2012 • $38.00 • 302 pp • paper
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Why Law Enforcement Organizations Fail dissects headline cases to examine how things go wrong in criminal justice agencies. New second edition cases include the deadly police assault on New Orleans’ Danziger Bridge after Hurricane Katrina; the deaths of Amadou Diallo and Trayvon Martin; and Bernard Kerik’s fall from 9/11 hero to federal prisoner. Highlight cases that remain from the first edition include the Jon Benet Ramsey murder investigation and the conflagrations that ended the sieges in Waco and at the MOVE house in Philadelphia. These human tragedies and organizational debacles serve as starting points for exploring how common structural and cultural fault lines in police organizations set the stage for major failures.
The author provides a framework for sorting through these cases to help readers recognize the distinct roles of operational mechanics, organizational structures, rank and file culture and executive hubris in making criminal justice agencies vulnerable to failure. The book examines how dysfunctions such as institutional racism, sexual harassment, systems abuse and renegade enforcement become established and then readily blossom into major scandals.
Why Law Enforcement Organizations Fail also shows how managers and oversight officials can spot malignant individuals, identify perverse incentives, neutralize deviant cultures and recognize when reigning managerial philosophies or governing policies are producing diminishing or negative returns.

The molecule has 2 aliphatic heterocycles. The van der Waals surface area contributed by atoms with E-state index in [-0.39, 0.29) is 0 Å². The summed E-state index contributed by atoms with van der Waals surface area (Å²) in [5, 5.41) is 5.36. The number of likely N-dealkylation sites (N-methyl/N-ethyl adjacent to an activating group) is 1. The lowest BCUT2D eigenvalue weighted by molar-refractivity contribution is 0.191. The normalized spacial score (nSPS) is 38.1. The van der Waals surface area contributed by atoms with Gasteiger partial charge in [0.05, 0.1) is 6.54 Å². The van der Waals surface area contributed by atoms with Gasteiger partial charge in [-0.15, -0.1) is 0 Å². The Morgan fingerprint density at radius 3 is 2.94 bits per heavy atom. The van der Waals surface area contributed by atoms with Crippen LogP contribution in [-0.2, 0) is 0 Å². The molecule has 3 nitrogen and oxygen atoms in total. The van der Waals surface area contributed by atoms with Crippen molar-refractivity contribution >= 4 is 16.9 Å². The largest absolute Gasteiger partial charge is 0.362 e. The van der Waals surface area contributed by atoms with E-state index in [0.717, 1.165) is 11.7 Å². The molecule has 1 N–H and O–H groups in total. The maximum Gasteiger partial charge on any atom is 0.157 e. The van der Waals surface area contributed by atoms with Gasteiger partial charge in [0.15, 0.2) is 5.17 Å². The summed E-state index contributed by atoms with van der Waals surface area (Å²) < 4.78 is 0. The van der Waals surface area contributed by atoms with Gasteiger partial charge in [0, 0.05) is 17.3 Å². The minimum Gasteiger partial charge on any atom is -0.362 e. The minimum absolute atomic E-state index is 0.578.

This book is jargon-free and communicates plainly with students and criminal justice professionals. This is a highly-teachable book that also provides pragmatic long-term guidance for how to deal with crises, prevent their recurrence and restore organizational legitimacy. This book is an excellent centerpiece for any class on police organization and management, criminal justice policy, or police-community relations.
Author-maintained blog offers regular postings related to the book's topic: www.patohara.org
Praise for the first edition:
“Why Law Enforcement Organizations Fail is a must read for any law enforcement executive trying to understand the dynamics of organizational structures and systems. As any experienced police official will attest, when organizational structures collapse or systems fail the results can be devastating. Not only does the enforcement agency suffer, but the reputation of the city is damaged, often for years. This text examines some of the most egregious system failures within American law enforcement. From the Philadelphia Police Department’s assault on MOVE, to the New York Police Department’s Michael Dowd corruption scandal, to the failures of the FBI Lab, the book highlights how things go wrong. Aspiring law enforcement executives would do well to read this book and learn from the mistakes of others.” — John F. Timoney, Chief of Police, City of Miami Police Department